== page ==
If we want a future with driverless cars in it, we need to learn to trust the technology
“We as a community need to be confident we’ll be protected from unintended harm. Technology developers need to be confident they understand what communities expect, so they can work to make the better, safer, cheaper products we want.”
Dr Finkel has written a piece for the ABC on the ethics of programming driverless cars, and the decisions that will need to be made to ensure their algorithms reflect community values. The article was published on 6 July 2018.
The full text of the article is below.
Humans make a lot of bad decisions. We’ve baked it into the standard definition of human: “To err is human”.
So why do you walk so confidently across a pedestrian crossing in the expectation every single human driver will stop?
It’s not because you expect the people around you to be perfect. It’s because you trust in the customs and laws that restrain our bad behaviour.
And you also know that, for all our faults, there’s something important about our human capacity to feel.
We’ve all felt pain. We’ve felt the regret that comes from inflicting pain on others. We see another human, and we care.
Now, replace a human driver at the pedestrian crossing with a self-driving vehicle. What changes?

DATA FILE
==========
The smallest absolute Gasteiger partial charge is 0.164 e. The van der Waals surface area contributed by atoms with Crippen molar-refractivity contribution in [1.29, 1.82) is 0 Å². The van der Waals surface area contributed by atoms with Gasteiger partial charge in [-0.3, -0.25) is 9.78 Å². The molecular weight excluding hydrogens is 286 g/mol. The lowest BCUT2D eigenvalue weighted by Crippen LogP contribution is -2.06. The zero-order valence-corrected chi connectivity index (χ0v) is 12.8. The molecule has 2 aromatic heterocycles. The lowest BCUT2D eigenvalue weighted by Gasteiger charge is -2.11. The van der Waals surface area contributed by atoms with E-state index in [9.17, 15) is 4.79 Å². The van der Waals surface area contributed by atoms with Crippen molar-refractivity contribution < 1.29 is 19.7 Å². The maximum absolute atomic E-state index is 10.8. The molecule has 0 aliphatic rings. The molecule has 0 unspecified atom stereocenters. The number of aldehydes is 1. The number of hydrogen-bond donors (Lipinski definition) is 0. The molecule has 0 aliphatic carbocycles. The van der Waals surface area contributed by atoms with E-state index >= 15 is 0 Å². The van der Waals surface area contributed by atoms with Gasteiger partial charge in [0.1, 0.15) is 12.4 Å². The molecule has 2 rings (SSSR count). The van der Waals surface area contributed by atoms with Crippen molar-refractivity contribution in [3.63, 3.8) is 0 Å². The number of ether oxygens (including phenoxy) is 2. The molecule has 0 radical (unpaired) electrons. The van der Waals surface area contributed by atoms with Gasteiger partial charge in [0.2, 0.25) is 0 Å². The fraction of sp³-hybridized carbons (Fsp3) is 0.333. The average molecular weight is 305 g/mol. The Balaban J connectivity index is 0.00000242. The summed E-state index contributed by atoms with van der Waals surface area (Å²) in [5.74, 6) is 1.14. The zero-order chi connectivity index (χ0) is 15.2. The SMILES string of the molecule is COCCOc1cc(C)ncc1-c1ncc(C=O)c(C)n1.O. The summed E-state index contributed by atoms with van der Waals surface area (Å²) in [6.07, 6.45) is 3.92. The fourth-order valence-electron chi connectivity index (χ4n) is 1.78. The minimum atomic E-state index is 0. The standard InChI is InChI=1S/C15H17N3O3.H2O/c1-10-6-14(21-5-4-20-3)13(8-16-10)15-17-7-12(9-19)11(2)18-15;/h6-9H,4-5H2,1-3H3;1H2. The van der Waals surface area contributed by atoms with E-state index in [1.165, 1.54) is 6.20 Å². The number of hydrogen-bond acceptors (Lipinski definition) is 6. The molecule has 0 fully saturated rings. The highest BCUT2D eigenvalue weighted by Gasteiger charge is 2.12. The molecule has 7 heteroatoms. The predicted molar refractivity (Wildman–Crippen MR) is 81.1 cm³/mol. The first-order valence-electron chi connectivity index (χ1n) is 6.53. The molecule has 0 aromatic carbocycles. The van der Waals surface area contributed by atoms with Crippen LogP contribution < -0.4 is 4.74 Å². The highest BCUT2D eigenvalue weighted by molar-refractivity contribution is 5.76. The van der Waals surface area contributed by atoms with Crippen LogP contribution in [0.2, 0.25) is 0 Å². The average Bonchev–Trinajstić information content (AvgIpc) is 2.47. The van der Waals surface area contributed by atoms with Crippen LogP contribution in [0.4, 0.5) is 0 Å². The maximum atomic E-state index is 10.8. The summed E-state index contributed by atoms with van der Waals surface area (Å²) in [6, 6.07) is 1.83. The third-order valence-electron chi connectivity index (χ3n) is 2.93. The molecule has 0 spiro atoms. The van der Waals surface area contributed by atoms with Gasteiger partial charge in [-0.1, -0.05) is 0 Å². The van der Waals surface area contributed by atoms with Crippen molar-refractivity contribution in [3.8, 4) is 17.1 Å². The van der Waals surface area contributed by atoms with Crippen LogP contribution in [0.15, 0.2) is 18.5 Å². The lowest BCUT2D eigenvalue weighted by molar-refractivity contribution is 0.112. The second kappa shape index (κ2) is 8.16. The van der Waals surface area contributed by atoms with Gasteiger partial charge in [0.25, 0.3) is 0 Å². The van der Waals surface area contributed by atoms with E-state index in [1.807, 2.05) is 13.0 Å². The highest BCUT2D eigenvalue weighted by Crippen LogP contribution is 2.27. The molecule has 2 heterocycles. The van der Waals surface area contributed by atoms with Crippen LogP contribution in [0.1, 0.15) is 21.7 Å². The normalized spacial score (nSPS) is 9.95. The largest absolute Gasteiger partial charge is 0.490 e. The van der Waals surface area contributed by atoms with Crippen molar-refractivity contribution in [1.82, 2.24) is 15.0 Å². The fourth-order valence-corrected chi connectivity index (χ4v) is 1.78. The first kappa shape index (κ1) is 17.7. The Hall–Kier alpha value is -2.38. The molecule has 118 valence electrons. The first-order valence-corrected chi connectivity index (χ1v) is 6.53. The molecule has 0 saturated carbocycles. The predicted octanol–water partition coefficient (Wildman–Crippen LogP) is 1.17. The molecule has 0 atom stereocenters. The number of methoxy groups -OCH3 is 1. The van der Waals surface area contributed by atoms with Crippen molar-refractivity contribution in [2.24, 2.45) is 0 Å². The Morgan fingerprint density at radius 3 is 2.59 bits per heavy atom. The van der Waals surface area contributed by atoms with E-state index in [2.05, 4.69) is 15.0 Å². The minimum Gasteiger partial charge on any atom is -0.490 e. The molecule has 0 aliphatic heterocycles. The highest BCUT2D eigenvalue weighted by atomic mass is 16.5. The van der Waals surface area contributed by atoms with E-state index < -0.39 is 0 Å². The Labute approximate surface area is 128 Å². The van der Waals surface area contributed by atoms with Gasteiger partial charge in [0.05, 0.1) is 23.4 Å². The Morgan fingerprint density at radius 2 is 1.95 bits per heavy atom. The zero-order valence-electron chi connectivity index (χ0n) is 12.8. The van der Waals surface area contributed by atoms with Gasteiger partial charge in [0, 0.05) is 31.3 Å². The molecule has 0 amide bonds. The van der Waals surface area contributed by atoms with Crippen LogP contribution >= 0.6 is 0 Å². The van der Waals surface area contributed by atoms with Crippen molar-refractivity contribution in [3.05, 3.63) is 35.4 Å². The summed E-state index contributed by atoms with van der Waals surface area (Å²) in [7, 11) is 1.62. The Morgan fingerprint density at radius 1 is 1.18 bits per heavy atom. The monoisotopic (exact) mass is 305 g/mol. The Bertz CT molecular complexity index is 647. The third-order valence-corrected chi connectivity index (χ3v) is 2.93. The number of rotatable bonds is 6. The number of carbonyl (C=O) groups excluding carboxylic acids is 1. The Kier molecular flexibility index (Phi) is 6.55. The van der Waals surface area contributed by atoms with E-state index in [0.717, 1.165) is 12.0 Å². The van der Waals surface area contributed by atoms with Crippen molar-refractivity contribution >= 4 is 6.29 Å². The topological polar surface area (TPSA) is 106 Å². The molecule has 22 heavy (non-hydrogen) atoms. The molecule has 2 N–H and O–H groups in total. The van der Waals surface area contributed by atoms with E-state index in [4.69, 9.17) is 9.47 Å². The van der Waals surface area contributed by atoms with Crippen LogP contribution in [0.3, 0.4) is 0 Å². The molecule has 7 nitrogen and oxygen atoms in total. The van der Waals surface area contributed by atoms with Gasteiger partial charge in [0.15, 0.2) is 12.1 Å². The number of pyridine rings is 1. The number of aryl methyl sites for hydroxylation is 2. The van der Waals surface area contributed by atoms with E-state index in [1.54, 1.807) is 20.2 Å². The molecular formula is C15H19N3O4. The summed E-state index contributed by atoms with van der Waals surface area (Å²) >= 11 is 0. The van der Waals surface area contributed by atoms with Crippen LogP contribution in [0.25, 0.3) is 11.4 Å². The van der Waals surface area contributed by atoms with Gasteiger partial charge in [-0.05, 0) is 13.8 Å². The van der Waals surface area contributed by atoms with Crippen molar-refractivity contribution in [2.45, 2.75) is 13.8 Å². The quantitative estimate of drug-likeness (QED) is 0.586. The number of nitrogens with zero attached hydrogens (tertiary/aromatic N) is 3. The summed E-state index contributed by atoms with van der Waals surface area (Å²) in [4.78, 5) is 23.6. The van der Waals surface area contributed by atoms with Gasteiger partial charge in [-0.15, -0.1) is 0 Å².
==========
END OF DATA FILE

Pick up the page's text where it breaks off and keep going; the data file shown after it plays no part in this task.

There are a lot of positives. A self-driving car can’t be drunk or distracted.
It’ll be a stickler for the road rules. You can be certain it’s gone through far more rigorous testing than the average P-plater.
But you won’t know how it’s been coded and trained to make decisions.
You won’t understand its processes of reasoning in the way you understand the thinking in a human brain.
The car is not a caring being: its sensors can register your presence and its algorithms can activate a learned response.
And if the algorithm determines knocking you down is the correct response, you know the car will do it without a twinge of regret. It can’t regret. It’s a technology.
So can you learn to trust it? Part of the answer lies in good regulation.
The purpose of regulation is ultimately to build trust in our ability to innovate safely.
We as a community need to be confident we’ll be protected from unintended harm.
Technology developers need to be confident they understand what communities expect, so they can work to make the better, safer, cheaper products we want.
Good regulation meets both aims: safety and progress.
We rightly look to our experts in government to specify the requirements for product standards and safety testing, just as we trust in government today to ensure the safety of everything from medicines to electrical appliances.
But the values underlying those standards come from the community. Do we agree with the Germans that all human life should be weighted equally?
Or do we think the owner of a self-driving car should have the ability to decide in advance what happens if a crash is inevitable: in effect, to prioritise their lives, or the lives of their children, over the lives of others?
No responsible technology developer wants to see the real promise of self-driving cars squandered by a lack of attention to safety, or a misinterpretation of community values.
Trust has got to be earned. We ought to trust in our capacity to harness this technology safely — and if history is our guide, we will.